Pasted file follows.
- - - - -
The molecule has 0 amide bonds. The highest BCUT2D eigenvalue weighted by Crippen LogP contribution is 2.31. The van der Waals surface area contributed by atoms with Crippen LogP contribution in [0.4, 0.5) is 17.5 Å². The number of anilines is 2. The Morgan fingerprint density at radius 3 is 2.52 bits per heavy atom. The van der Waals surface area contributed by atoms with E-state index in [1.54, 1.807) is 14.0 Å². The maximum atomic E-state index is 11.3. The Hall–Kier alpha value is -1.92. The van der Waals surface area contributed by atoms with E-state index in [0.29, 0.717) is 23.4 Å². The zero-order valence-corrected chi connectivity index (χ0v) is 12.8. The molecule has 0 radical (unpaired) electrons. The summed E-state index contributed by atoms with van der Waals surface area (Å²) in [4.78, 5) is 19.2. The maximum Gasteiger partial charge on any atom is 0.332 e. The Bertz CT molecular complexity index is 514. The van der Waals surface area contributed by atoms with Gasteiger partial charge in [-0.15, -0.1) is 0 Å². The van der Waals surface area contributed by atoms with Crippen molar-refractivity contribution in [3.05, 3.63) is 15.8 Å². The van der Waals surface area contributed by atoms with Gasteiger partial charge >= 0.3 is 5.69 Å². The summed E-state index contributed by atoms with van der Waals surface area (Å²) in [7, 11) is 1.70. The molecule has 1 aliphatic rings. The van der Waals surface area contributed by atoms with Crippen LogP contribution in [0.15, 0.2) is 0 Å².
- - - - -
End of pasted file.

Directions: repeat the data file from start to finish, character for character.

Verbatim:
The molecule has 0 amide bonds. The highest BCUT2D eigenvalue weighted by Crippen LogP contribution is 2.31. The van der Waals surface area contributed by atoms with Crippen LogP contribution in [0.4, 0.5) is 17.5 Å². The number of anilines is 2. The Morgan fingerprint density at radius 3 is 2.52 bits per heavy atom. The van der Waals surface area contributed by atoms with E-state index in [1.54, 1.807) is 14.0 Å². The maximum atomic E-state index is 11.3. The Hall–Kier alpha value is -1.92. The van der Waals surface area contributed by atoms with E-state index in [0.29, 0.717) is 23.4 Å². The zero-order valence-corrected chi connectivity index (χ0v) is 12.8. The molecule has 0 radical (unpaired) electrons. The summed E-state index contributed by atoms with van der Waals surface area (Å²) in [4.78, 5) is 19.2. The maximum Gasteiger partial charge on any atom is 0.332 e. The Bertz CT molecular complexity index is 514. The van der Waals surface area contributed by atoms with Gasteiger partial charge in [-0.15, -0.1) is 0 Å². The van der Waals surface area contributed by atoms with Crippen molar-refractivity contribution in [3.05, 3.63) is 15.8 Å². The van der Waals surface area contributed by atoms with Gasteiger partial charge >= 0.3 is 5.69 Å². The summed E-state index contributed by atoms with van der Waals surface area (Å²) in [7, 11) is 1.70. The molecule has 1 aliphatic rings. The van der Waals surface area contributed by atoms with Crippen LogP contribution in [0.15, 0.2) is 0 Å².